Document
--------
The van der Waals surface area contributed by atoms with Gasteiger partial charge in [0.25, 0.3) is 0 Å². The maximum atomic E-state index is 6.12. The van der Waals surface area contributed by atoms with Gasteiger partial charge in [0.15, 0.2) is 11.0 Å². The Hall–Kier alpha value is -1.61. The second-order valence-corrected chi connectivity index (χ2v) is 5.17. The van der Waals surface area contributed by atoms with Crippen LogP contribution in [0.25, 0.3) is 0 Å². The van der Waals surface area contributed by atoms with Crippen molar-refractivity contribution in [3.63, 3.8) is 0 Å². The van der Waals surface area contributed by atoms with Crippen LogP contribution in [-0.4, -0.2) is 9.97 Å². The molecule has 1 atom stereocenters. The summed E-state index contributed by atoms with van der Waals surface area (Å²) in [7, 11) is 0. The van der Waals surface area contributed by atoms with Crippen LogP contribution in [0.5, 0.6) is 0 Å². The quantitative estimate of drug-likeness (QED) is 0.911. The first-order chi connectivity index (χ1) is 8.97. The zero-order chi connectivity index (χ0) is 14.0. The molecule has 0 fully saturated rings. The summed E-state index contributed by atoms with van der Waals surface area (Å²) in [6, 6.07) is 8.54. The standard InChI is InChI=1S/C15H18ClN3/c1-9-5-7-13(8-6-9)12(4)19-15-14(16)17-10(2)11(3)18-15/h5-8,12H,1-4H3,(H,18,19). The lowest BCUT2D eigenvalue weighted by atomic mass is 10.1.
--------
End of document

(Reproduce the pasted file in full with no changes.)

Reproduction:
The van der Waals surface area contributed by atoms with Gasteiger partial charge in [0.25, 0.3) is 0 Å². The maximum atomic E-state index is 6.12. The van der Waals surface area contributed by atoms with Gasteiger partial charge in [0.15, 0.2) is 11.0 Å². The Hall–Kier alpha value is -1.61. The second-order valence-corrected chi connectivity index (χ2v) is 5.17. The van der Waals surface area contributed by atoms with Crippen LogP contribution in [0.25, 0.3) is 0 Å². The van der Waals surface area contributed by atoms with Crippen molar-refractivity contribution in [3.63, 3.8) is 0 Å². The van der Waals surface area contributed by atoms with Crippen LogP contribution in [-0.4, -0.2) is 9.97 Å². The molecule has 1 atom stereocenters. The summed E-state index contributed by atoms with van der Waals surface area (Å²) in [7, 11) is 0. The van der Waals surface area contributed by atoms with Crippen LogP contribution in [0.5, 0.6) is 0 Å². The quantitative estimate of drug-likeness (QED) is 0.911. The first-order chi connectivity index (χ1) is 8.97. The zero-order chi connectivity index (χ0) is 14.0. The molecule has 0 fully saturated rings. The summed E-state index contributed by atoms with van der Waals surface area (Å²) in [6, 6.07) is 8.54. The standard InChI is InChI=1S/C15H18ClN3/c1-9-5-7-13(8-6-9)12(4)19-15-14(16)17-10(2)11(3)18-15/h5-8,12H,1-4H3,(H,18,19). The lowest BCUT2D eigenvalue weighted by atomic mass is 10.1.